He wanted more song writing credits, and three of his songs were recorded in the sessions. None have seen the light officially as of June 2021. He was also displaying the first symptoms of as yet undiagnosed schizophrenia and this was shown on the sessions notes when the engineer wrote ‘what the fuck is he doing?’ on the session notes. The end of the band came about when Gordon spent an enormous amount of time tuning his drums. The atmosphere was already tense and this tuning exercise did nothing to cut the tension. Clapton, who was tuning his guitar, made some remark about the merits of another drummer which Gordon took exception to. An exchange of words took place which ended when Gordon said ‘would you like me to tune that thing for you?’, referring to Clapton’s guitar. More words were exchanged and Clapton let the studio saying that he would never work with Gordon again. He never did. It would also take him until 2000 to play with Whitlock again even though bass player Carl Radle was a member of Clapton’s band for most of the 1970s.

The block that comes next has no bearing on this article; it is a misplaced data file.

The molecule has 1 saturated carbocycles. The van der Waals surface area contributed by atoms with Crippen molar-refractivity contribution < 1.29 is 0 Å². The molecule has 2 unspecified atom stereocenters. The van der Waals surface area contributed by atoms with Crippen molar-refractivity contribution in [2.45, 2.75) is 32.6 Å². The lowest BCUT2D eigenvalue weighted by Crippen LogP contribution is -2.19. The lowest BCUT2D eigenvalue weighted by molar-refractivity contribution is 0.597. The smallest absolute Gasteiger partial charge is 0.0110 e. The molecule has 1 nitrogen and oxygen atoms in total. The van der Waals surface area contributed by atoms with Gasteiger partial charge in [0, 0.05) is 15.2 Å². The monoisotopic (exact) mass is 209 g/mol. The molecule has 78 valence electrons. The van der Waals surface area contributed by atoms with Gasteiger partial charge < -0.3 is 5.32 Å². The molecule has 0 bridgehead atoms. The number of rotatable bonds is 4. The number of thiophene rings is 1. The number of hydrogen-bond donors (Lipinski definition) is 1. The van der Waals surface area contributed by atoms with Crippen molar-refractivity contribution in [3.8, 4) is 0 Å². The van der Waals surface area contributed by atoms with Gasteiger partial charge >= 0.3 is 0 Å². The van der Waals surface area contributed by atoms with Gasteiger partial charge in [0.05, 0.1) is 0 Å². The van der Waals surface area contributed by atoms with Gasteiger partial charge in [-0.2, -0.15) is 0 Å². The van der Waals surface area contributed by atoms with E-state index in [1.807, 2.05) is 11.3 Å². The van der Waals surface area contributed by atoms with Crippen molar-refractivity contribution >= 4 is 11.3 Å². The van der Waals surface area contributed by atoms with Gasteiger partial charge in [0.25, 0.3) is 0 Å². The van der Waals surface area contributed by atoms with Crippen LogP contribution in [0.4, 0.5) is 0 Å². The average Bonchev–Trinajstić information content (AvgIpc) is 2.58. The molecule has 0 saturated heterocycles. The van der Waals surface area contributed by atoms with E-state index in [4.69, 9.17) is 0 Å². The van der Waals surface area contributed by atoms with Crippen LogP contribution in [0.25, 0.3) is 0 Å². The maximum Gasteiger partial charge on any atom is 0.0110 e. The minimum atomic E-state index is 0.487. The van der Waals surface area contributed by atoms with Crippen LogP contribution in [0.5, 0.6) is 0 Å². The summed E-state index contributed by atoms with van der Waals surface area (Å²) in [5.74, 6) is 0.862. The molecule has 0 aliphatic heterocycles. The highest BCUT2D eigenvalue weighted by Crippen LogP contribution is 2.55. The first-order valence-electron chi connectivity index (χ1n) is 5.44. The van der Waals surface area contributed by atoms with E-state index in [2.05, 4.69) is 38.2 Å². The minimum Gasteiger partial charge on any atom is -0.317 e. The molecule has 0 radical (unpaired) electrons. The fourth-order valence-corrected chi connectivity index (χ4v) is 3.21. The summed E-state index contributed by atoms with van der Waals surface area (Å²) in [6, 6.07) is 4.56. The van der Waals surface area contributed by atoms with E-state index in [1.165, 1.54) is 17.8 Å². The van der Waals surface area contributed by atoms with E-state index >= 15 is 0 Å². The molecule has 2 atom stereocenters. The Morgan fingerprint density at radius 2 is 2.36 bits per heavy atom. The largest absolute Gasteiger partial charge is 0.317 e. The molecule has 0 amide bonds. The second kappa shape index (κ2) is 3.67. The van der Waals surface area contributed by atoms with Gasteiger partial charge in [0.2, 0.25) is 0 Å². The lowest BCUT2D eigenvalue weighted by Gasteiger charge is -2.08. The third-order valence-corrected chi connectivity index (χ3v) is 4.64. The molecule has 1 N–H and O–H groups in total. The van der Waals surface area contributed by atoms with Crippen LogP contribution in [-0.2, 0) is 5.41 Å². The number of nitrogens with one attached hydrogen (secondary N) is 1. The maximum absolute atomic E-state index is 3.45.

So, how to put together what could have been the second LP. ‘Layla’ was made up of nine original songs and five covers. When the band were recording the album, they were worried that they would not have enough material for a single album, let alone the double that it became. The covers and the extended run time of some of the songs helped up the run time. There is no need to try and emulate the double sided nature of that album. A single disc LP will have to do here.